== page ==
As the name suggests, the Little red flying foxes are able to fly, using their leathery wings. Moreover, these bats are excellent climbers, gripping onto tree branches with their feet and webbed thumbs. The coloration of their fur ranges between reddish-brown and light brown. Additionally, population in the Northern Territory exhibits nearly black coat. All individuals display greyish head, pale wings as well as light cream-brown markings at the junction of wings and shoulders. The life expectancy of Little red flying foxes is unknown, although other flying foxes are known to live up to 15 years in the wild and as long as 30 years in captivity.
Endemic to Australia, these bats are widely distributed throughout the continent from Queensland and the Northern Territory to Western Australia, New South Wales and Victoria. Overall, the highest concentration of Little red flying foxes is in the northern parts of Australia. These animals are also known to occur in Papua New Guinea. Additionally, once this species has been found in New Zealand. Preferred types of habitat for these bats are eucalypt forests, woodland, paperbark swamps, mangroves and bamboo thickets. As nomadic creatures, they are constantly on the move to find areas, abundant with flowers and fruits. Hence, during a certain season, the Little red flying foxes move from coastal rainforests to dry inland areas.
Little red flying foxes display highly social behavior, gathering in large roosts known as camps. For example, summer roosts for this species can contain up to 1,000,000 individuals. As a result, thick tree branches of up to 20 cm in diameter can simply break under the enormous weight of roosting bats. Members of a camp exhibit a rather unique behavior for bats: they remain very close to each other so that they can touch body to body. Camps of these flying foxes are constantly on the move, remaining in one place for no longer than 4 - 6 weeks. These bats are nocturnal animals. They spend their active nighttime hours feeding (during which they typically shrieking and compete over food items) as well as silently flying around, although he waving of their wings can still be heard.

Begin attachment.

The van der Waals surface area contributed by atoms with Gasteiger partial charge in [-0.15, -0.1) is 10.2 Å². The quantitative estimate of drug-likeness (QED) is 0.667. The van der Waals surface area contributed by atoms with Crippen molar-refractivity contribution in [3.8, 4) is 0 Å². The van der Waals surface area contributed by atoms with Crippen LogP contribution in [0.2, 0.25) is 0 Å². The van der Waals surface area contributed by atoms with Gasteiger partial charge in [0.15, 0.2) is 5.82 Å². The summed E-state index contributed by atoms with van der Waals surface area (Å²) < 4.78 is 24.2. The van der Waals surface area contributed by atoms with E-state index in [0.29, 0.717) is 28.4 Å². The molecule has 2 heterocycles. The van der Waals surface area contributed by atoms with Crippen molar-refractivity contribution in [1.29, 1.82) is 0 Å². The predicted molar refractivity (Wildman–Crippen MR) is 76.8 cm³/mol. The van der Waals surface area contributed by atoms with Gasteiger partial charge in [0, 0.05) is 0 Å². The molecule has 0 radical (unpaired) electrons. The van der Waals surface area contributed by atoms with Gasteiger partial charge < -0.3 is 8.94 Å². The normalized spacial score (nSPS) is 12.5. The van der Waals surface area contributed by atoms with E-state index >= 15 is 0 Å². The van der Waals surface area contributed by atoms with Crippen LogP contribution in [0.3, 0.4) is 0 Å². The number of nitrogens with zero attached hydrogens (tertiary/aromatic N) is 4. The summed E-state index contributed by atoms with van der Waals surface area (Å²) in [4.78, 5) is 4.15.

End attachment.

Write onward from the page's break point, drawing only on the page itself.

Little red flying foxes are polygynous, which means that one male mates with multiple females. According to studies, during the reproductive season, females of this species form harem groups. These bats mate during the Australian spring, typically in November-December. Gestation period lasts for 5 months, yielding one baby in April-May. After the mating season, females gather in smaller all-female units to raise their offspring. There is little information on early stages of development in this species. However, considering that many flying fox species exhibit delayed implantation, these animals may have shorter period of development. Additionally, other related flying foxes are known to have 3 - 6 months of lactation. The age of reproductive maturity is 1.5 - 2 years old.
One of the biggest threats to the overall population of Little red flying foxes is clearance of native vegetation due to forestry operations as well as for agricultural and urban development, causing considerable loss of favorable feeding and roosting sites. In some parts of their Australian range, these bats are commonly hunted and poisoned by farmers as pests, raiding fruit-bearing plants. Additionally, hundreds of these animals are nowadays trapped on barbed wire fences, which specialize in beef and dairy farming.
According to IUCN, the Little red flying fox is common and widespread throughout its range but no overall population estimate is available. Currently, this species is classified as Least Concern (LC) on the IUCN Red List.
These bats act as important pollinators and seed dispersers of the plants they consume, thus benefiting the local ecosystem.